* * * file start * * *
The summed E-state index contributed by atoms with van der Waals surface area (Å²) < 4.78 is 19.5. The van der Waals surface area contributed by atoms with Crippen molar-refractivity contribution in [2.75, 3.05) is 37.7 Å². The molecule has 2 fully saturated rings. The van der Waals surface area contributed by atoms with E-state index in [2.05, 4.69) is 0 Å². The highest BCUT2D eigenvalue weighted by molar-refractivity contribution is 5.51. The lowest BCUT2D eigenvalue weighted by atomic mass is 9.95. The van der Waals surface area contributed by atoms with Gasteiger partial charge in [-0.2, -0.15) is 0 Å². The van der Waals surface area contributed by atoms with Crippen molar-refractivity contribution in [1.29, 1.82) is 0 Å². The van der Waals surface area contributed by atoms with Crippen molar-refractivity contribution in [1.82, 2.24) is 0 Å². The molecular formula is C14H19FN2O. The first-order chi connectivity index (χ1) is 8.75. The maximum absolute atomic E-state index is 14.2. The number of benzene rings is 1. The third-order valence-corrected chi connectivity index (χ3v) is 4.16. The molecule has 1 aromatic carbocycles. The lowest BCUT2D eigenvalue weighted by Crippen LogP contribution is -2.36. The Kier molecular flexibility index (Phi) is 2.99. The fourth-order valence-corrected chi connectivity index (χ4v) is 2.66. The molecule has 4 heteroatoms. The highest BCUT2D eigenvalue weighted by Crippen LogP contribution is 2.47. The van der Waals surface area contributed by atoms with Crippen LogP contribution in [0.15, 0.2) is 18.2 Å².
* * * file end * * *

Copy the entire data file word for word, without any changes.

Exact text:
The summed E-state index contributed by atoms with van der Waals surface area (Å²) < 4.78 is 19.5. The van der Waals surface area contributed by atoms with Crippen molar-refractivity contribution in [2.75, 3.05) is 37.7 Å². The molecule has 2 fully saturated rings. The van der Waals surface area contributed by atoms with E-state index in [2.05, 4.69) is 0 Å². The highest BCUT2D eigenvalue weighted by molar-refractivity contribution is 5.51. The lowest BCUT2D eigenvalue weighted by atomic mass is 9.95. The van der Waals surface area contributed by atoms with Gasteiger partial charge in [-0.2, -0.15) is 0 Å². The van der Waals surface area contributed by atoms with Crippen molar-refractivity contribution in [1.29, 1.82) is 0 Å². The van der Waals surface area contributed by atoms with Crippen molar-refractivity contribution in [1.82, 2.24) is 0 Å². The molecular formula is C14H19FN2O. The first-order chi connectivity index (χ1) is 8.75. The maximum absolute atomic E-state index is 14.2. The number of benzene rings is 1. The third-order valence-corrected chi connectivity index (χ3v) is 4.16. The molecule has 1 aromatic carbocycles. The lowest BCUT2D eigenvalue weighted by Crippen LogP contribution is -2.36. The Kier molecular flexibility index (Phi) is 2.99. The fourth-order valence-corrected chi connectivity index (χ4v) is 2.66. The molecule has 4 heteroatoms. The highest BCUT2D eigenvalue weighted by Crippen LogP contribution is 2.47. The van der Waals surface area contributed by atoms with Crippen LogP contribution in [0.15, 0.2) is 18.2 Å².